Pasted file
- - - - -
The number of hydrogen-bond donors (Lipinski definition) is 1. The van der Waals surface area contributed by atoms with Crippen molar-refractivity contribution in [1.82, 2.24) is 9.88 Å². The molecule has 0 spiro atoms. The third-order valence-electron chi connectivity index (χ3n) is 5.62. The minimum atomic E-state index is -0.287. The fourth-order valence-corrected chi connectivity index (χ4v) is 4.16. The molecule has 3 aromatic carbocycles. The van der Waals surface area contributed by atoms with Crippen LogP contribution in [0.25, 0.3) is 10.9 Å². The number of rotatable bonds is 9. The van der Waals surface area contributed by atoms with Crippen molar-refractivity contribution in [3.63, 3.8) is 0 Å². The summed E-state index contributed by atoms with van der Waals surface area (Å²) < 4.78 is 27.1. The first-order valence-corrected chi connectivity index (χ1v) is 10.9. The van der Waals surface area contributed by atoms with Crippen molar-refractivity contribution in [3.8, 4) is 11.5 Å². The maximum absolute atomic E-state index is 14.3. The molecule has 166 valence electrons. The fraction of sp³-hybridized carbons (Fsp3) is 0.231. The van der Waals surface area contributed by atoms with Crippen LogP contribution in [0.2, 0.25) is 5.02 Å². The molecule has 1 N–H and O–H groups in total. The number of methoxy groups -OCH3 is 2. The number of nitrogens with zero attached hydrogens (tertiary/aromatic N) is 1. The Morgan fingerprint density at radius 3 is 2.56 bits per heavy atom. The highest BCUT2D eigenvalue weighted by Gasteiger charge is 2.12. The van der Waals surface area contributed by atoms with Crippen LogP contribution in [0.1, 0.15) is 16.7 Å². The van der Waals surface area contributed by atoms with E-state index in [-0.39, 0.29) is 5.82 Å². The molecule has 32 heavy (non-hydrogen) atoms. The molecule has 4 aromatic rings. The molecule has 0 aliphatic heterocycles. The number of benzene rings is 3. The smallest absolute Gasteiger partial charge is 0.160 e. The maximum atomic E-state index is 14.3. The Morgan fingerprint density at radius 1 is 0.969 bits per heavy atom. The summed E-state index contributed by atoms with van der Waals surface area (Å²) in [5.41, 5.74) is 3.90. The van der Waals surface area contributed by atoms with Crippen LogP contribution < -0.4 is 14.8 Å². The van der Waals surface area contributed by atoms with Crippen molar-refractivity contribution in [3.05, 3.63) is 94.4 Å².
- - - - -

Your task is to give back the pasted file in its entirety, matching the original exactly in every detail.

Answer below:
The number of hydrogen-bond donors (Lipinski definition) is 1. The van der Waals surface area contributed by atoms with Crippen molar-refractivity contribution in [1.82, 2.24) is 9.88 Å². The molecule has 0 spiro atoms. The third-order valence-electron chi connectivity index (χ3n) is 5.62. The minimum atomic E-state index is -0.287. The fourth-order valence-corrected chi connectivity index (χ4v) is 4.16. The molecule has 3 aromatic carbocycles. The van der Waals surface area contributed by atoms with Crippen LogP contribution in [0.25, 0.3) is 10.9 Å². The number of rotatable bonds is 9. The van der Waals surface area contributed by atoms with Crippen molar-refractivity contribution in [3.63, 3.8) is 0 Å². The summed E-state index contributed by atoms with van der Waals surface area (Å²) < 4.78 is 27.1. The first-order valence-corrected chi connectivity index (χ1v) is 10.9. The van der Waals surface area contributed by atoms with Crippen molar-refractivity contribution in [3.8, 4) is 11.5 Å². The maximum absolute atomic E-state index is 14.3. The molecule has 166 valence electrons. The fraction of sp³-hybridized carbons (Fsp3) is 0.231. The van der Waals surface area contributed by atoms with Crippen LogP contribution in [0.2, 0.25) is 5.02 Å². The molecule has 1 N–H and O–H groups in total. The number of methoxy groups -OCH3 is 2. The number of nitrogens with zero attached hydrogens (tertiary/aromatic N) is 1. The Morgan fingerprint density at radius 3 is 2.56 bits per heavy atom. The highest BCUT2D eigenvalue weighted by Gasteiger charge is 2.12. The van der Waals surface area contributed by atoms with Crippen LogP contribution in [0.1, 0.15) is 16.7 Å². The van der Waals surface area contributed by atoms with E-state index in [-0.39, 0.29) is 5.82 Å². The molecule has 32 heavy (non-hydrogen) atoms. The molecule has 4 aromatic rings. The molecule has 0 aliphatic heterocycles. The number of benzene rings is 3. The smallest absolute Gasteiger partial charge is 0.160 e. The maximum atomic E-state index is 14.3. The Morgan fingerprint density at radius 1 is 0.969 bits per heavy atom. The summed E-state index contributed by atoms with van der Waals surface area (Å²) in [5.41, 5.74) is 3.90. The van der Waals surface area contributed by atoms with Crippen LogP contribution < -0.4 is 14.8 Å². The van der Waals surface area contributed by atoms with Crippen molar-refractivity contribution in [3.05, 3.63) is 94.4 Å².